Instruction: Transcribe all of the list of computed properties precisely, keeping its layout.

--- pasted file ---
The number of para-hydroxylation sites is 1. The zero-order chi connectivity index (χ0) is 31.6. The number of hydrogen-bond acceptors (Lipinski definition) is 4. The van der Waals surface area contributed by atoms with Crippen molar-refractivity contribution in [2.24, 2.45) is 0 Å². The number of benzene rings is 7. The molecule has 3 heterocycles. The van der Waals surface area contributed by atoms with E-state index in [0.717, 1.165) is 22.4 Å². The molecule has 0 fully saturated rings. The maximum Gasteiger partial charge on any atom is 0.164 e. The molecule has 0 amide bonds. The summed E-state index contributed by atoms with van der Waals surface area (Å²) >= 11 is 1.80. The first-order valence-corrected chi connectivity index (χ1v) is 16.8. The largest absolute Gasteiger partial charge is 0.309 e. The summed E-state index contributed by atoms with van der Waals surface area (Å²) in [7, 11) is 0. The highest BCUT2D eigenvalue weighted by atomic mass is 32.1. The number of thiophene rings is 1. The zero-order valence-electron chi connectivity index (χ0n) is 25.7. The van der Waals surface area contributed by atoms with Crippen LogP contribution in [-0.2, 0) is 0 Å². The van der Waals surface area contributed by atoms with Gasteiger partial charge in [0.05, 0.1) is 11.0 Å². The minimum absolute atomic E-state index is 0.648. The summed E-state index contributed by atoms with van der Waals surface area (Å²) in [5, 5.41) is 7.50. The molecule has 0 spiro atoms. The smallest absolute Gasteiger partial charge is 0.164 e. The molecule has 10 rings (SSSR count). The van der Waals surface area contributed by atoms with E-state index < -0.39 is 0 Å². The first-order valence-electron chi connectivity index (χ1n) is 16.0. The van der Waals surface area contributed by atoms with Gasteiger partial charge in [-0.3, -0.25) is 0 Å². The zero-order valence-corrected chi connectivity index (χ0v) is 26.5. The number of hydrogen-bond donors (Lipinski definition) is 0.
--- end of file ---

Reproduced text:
The number of para-hydroxylation sites is 1. The zero-order chi connectivity index (χ0) is 31.6. The number of hydrogen-bond acceptors (Lipinski definition) is 4. The van der Waals surface area contributed by atoms with Crippen molar-refractivity contribution in [2.24, 2.45) is 0 Å². The number of benzene rings is 7. The molecule has 3 heterocycles. The van der Waals surface area contributed by atoms with E-state index in [0.717, 1.165) is 22.4 Å². The molecule has 0 fully saturated rings. The maximum Gasteiger partial charge on any atom is 0.164 e. The molecule has 0 amide bonds. The summed E-state index contributed by atoms with van der Waals surface area (Å²) >= 11 is 1.80. The first-order valence-corrected chi connectivity index (χ1v) is 16.8. The largest absolute Gasteiger partial charge is 0.309 e. The summed E-state index contributed by atoms with van der Waals surface area (Å²) in [7, 11) is 0. The highest BCUT2D eigenvalue weighted by atomic mass is 32.1. The number of thiophene rings is 1. The zero-order valence-electron chi connectivity index (χ0n) is 25.7. The van der Waals surface area contributed by atoms with Crippen LogP contribution in [-0.2, 0) is 0 Å². The van der Waals surface area contributed by atoms with Gasteiger partial charge in [0.05, 0.1) is 11.0 Å². The minimum absolute atomic E-state index is 0.648. The summed E-state index contributed by atoms with van der Waals surface area (Å²) in [5, 5.41) is 7.50. The molecule has 0 spiro atoms. The smallest absolute Gasteiger partial charge is 0.164 e. The molecule has 10 rings (SSSR count). The van der Waals surface area contributed by atoms with E-state index < -0.39 is 0 Å². The first-order valence-electron chi connectivity index (χ1n) is 16.0. The van der Waals surface area contributed by atoms with Gasteiger partial charge in [-0.3, -0.25) is 0 Å². The zero-order valence-corrected chi connectivity index (χ0v) is 26.5. The number of hydrogen-bond donors (Lipinski definition) is 0.